Coral Reefs

, Volume 29, Issue 2, pp 329–345 | Cite as

Geomorphology of mesophotic coral ecosystems: current perspectives on morphology, distribution, and mapping strategies

  • S. D. LockerEmail author
  • R. A. Armstrong
  • T. A. Battista
  • J. J. Rooney
  • C. Sherman
  • D. G. Zawada


This paper presents a general review of the distribution of mesophotic coral ecosystems (MCEs) in relationship to geomorphology in US waters. It was specifically concerned with the depth range of 30–100 m, where more than 186,000 km2 of potential seafloor area was identified within the US Gulf of Mexico/Florida, Caribbean, and main Hawaiian Islands. The geomorphology of MCEs was largely inherited from a variety of pre-existing structures of highly diverse origins, which, in combination with environmental stress and physical controls, restrict the distribution of MCEs. Sea-level history, along with depositional and erosional processes, played an integral role in formation of MCE settings. However, mapping the distribution of both potential MCE topography/substrate and existing MCE habitat is only beginning. Mapping techniques pertinent to understanding morphology and MCE distributions are discussed throughout this paper. Future investigations need to consider more cost-effective and remote methods (such as autonomous underwater vehicles (AUVs) and acoustics) in order to assess the distribution and extent of MCE habitat. Some understanding of the history of known MCEs through coring studies would help understand their initiation and response to environmental change over time, essential for assessing how they may be impacted by future environmental change.


Mesophotic Coral Geomorphology US Waters 



This publication is supported in part by NOAA’s Center for Sponsored Coastal Ocean Research, NOAA’s National Undersea Research Program, the United States Geological Survey, and the Perry Institute for Marine Science. Views expressed herein are those of the authors and do not necessarily reflect the views of the supporting agencies. SDL thanks Al Hine for his leadership and collaboration on Florida platform studies over the years. RAA thanks Hanumant Singh and the Seabed AUV operations team from the Woods Hole Oceanographic Institution and funding by the CenSSIS ERC of the National Science Foundation under Grant EEC-9986821. TAB thanks Bryan Costa who helped in running the spatial predictions for MCE areas. JJR thanks Tony Montgomery and Heather Spalding for collaborating on the Pacific Islands review section. DGZ thanks the USGS Coastal Marine and Geology Program for funding his involvement in this project. References to non-USGS products and services are provided for information only and do not constitute endorsement or warranty, expressed or implied, by the US Government, as to their suitability, content, usefulness, functioning, completeness, or accuracy. This manuscript benefited from thoughtful reviews by Robert N. Ginsburg and other anonymous reviewers, their effort is greatly appreciated.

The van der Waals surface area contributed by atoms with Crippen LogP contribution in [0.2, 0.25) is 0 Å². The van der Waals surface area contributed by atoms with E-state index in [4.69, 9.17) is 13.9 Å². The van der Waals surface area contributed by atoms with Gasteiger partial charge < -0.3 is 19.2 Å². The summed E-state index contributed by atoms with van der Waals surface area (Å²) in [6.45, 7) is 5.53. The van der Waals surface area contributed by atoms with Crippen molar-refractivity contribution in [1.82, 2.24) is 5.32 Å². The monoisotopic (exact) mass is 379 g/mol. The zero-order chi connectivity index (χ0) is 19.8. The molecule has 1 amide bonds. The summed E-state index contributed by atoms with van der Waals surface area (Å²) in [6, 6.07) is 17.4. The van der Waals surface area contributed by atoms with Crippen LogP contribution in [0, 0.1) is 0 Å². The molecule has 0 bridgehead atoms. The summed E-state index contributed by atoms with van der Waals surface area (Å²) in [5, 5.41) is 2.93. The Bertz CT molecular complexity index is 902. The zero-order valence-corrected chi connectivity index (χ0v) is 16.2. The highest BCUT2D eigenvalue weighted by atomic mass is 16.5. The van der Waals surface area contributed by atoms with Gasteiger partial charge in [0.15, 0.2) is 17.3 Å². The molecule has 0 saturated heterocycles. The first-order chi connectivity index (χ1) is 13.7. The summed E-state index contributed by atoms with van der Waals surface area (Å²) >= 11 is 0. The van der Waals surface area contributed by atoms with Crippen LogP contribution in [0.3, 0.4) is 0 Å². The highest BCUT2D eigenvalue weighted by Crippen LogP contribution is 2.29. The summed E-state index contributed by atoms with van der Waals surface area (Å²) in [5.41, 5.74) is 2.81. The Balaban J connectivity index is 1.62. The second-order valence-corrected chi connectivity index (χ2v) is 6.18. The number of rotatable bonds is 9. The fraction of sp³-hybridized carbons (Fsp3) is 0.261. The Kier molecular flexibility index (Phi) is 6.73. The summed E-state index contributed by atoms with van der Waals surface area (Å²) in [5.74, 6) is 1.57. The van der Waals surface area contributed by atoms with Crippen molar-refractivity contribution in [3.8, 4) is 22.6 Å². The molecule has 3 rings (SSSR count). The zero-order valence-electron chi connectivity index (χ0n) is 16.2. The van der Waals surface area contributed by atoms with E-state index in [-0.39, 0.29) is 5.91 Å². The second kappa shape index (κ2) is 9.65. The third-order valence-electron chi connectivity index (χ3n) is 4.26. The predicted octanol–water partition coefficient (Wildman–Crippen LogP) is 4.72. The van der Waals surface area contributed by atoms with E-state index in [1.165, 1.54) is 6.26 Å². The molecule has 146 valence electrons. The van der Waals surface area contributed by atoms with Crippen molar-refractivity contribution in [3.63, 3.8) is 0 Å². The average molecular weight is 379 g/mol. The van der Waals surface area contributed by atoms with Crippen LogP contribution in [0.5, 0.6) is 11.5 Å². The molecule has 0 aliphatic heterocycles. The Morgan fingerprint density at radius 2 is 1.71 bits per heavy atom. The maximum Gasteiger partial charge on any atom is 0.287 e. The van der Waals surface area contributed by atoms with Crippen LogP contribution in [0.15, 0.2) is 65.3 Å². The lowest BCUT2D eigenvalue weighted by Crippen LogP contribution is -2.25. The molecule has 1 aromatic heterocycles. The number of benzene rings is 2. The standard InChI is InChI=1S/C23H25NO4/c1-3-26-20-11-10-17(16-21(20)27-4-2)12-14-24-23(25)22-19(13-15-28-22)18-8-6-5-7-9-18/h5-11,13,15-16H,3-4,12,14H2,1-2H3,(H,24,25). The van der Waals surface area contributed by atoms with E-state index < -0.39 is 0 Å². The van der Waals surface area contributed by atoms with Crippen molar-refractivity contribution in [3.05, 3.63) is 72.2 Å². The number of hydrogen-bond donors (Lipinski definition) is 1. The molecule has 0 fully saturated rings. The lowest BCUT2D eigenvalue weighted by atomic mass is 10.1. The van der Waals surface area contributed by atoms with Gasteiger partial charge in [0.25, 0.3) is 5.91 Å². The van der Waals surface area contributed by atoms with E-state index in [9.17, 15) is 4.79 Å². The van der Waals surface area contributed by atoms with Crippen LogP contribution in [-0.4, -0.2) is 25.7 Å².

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Copyright information

© GovernmentEmployee: U.S. Geological Survey and NOAA 2010

Authors and Affiliations

  • S. D. Locker
    • 1
    Email author
  • R. A. Armstrong
    • 2
  • T. A. Battista
    • 3
  • J. J. Rooney
    • 4
  • C. Sherman
    • 2
  • D. G. Zawada
    • 5
  1. 1.College of Marine ScienceUniversity of South FloridaSt. PetersburgUSA
  2. 2.Department of Marine SciencesUniversity of Puerto Rico-MayagüezMayagüezUSA
  3. 3.NOAA/NOS/CCMA Biogeography BranchSilver SpringUSA
  4. 4.Joint Institute for Marine and Atmospheric ResearchUniversity Hawaii and NOAA, NMFS, Pacific Islands Fisheries Science CenterHonoluluUSA
  5. 5.St. Petersburg Coastal Marine Science Center, U.S. Geological SurveySt. PetersburgUSA

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